Though headlines have been increasingly dominated by a resurgence in COVID-19 cases, we continue to see improvements in back-to-business segments such as department store spending. Stay-at-home categories have started to decelerate, but may see tailwinds if states renew their lockdowns and risk-averse consumers choose to remain indoors.
Anticipated stimulus measures pushed the S&P 500 up briefly last week, but steep falls on Wednesday and Friday led stocks to end the week down 2.86%. These pullbacks occurred on the back of rising COVID-19 cases and renewed lockdowns in some states, and concern around trade restrictions with both China and Europe. In Europe, the Eurostoxx 600 ended the week down 1.90% despite improved economic data and a number of ECB stimulus actions. Read More
Oil prices came under pressure last week as coronavirus fears intensified and US oil inventories showed a build up. WTI and Brent ended the week at $38.49 and $41.02 per barrel, respectively. Gold touched a seven-year high midweek, as investors looked for an inflation hedge while monetary stimulus keeps real rates low. Soybean prices rallied, as China increased its purchases of US soybeans, where demand was previously muted. Read More
US Treasury yields declined last week amid rising coronavirus cases and concerns over a second wave. The 10-year yields dropped to 0.64% as investors looked for safety after daily total new infections in the US hit its highest level and jobless claims came in higher than expected. UK Gilt yields similarly saw a decline, with 5-year yields dropping to a record low this week. Corporate debt market spreads widened, with US investment grade and high yield spreads reaching 153 basis points (bps) and 618 bps, respectively, following a selloff as investors tried to pare back exposure to coronavirus-impacted industries. Read More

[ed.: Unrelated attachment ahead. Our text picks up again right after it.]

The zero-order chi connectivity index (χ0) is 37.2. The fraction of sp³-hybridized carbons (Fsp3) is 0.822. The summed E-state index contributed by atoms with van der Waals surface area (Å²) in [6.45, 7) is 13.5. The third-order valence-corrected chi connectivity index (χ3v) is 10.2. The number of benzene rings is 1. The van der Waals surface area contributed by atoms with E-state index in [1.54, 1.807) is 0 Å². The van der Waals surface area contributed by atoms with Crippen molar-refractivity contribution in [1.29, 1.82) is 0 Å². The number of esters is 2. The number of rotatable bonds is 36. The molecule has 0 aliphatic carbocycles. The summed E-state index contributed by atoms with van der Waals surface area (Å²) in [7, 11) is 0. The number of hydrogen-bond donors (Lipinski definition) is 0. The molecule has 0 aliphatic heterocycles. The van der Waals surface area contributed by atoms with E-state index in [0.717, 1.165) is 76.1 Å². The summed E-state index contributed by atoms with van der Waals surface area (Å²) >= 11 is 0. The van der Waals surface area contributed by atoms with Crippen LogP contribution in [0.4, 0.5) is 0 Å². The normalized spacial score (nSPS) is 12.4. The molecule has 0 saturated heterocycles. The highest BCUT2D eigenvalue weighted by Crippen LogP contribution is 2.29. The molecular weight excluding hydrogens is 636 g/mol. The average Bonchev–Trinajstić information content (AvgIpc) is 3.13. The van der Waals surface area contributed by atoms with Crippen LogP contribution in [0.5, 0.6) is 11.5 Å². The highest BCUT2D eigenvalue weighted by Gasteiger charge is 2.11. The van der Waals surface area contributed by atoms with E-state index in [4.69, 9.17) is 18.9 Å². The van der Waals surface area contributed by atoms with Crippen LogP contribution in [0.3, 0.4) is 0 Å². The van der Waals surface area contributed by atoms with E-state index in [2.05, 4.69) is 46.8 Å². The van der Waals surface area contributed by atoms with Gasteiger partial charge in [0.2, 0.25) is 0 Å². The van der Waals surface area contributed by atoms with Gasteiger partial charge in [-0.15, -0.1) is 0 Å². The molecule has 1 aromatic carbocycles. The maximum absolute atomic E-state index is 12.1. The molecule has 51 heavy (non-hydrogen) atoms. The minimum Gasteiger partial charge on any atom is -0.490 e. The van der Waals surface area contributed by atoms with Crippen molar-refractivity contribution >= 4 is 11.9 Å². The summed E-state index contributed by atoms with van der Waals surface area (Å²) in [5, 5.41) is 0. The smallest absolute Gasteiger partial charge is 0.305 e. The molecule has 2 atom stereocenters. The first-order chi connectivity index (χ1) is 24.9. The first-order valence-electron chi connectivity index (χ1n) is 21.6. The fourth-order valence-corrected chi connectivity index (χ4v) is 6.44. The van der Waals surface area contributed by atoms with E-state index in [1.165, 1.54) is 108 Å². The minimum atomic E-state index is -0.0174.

The Euro showed strong performance last week, rising 0.37% against the US dollar as the ECB reaffirmed its dovish stance, giving hope for future stimulus. The US Dollar Index maintained steady footing despite virus concerns, slipping 0.07% last week. Read More
In the Euro area, June’s composite PMI rebounded by 15.6 points to 47.5, consistent with the easing of lockdown measures and improvements in high-frequency activity data. However, the indicator remains below 50, indicating that the economy is not yet back in expansionary territory. Read More
Core PCE, the Fed’s preferred inflation measure, rose +0.1% in May or 1.0% year-over-year. May’s consumer spending rose a record +8.2%, reflecting the reopening of many businesses. Personal income fell -4.2% and is at risk of further declines absent further stimulus measures from Congress. Read More
June ECB meeting minutes indicated that there was “broad agreement” that its monetary policy’s “negative side effects had so far been clearly outweighed by the positive effects of asset purchases on the economy in the pursuit of price stability.” In addition, the ECB will begin offering euro liquidity to non-Euro area central banks in response to the COVID-19 crisis. Read More
The German Ifo business climate index edged higher, above market consensus, due to an improvement in business expectations. However, high dispersion indicated that the outlook remains uncertain. Read More
For style performance, Large, Mid, and Small refer to the Russell 1000, Russell Midcap, and Russell 2000 indices, respectively. Value refers to companies with lower price-to-book ratios and lower expected growth values, and Growth refers to higher price-to-book ratios and higher forecasted growth values. Government, Corporate, and High Yield refer to the US Treasury index, the US Corporate Credit index, and the US High Yield index, respectively. Short, Intermediate, and Long refer to the Short, Intermediate, and Long segments of their respective curves. Quality returns refers to the credit quality of asset classes ranging from Government, highest quality, to High Yield, lowest quality.
Japan Unemployment (Cons: 2.8%, Prior: 2.6%)
China PMI Manuf. (Cons: 50.7, Prior: 50.7)
ISM Manuf. (Cons: 49.5, Prior: 43.1)
US Unemployment (Cons: 12.4%, Prior: 13.3%)
US Jobless Claims (Cons: 1336k, Prior: 1480k)
Euro area Unempl. (Cons: 7.7%, Prior: 7.3%)
“Euro PMI” refers to the Markit Eurozone Composite Purchasing Managers’ Index. “Cons. Conf.” refers to US Consumer Confidence. “GE IFO Business” refers to the German Ifo Business Climate Survey. “New Home Sales” refers to US New Home Sales (MoM). “Dur. Gd. Ord.” refers to US Durable Goods Orders. “UK GDP” refers to the QoQ estimate of the United Kingdom’s Gross Domestic Product for Q3. “Euro M3” refers to the YoY change in the Eurozone’s M3 Money Stock. “US GDP” refers to the estimate of US Gross Domestic Product for Q3. “Pers. Cons.” refers to US Personal Consumption. “UMich Cons. Sent.” refers to the University of Michigan Consumer Sentiment Index. “Japan Core-Core CPI” refers to Japan’s Consumer Price Index (ex- Food, Energy YoY).
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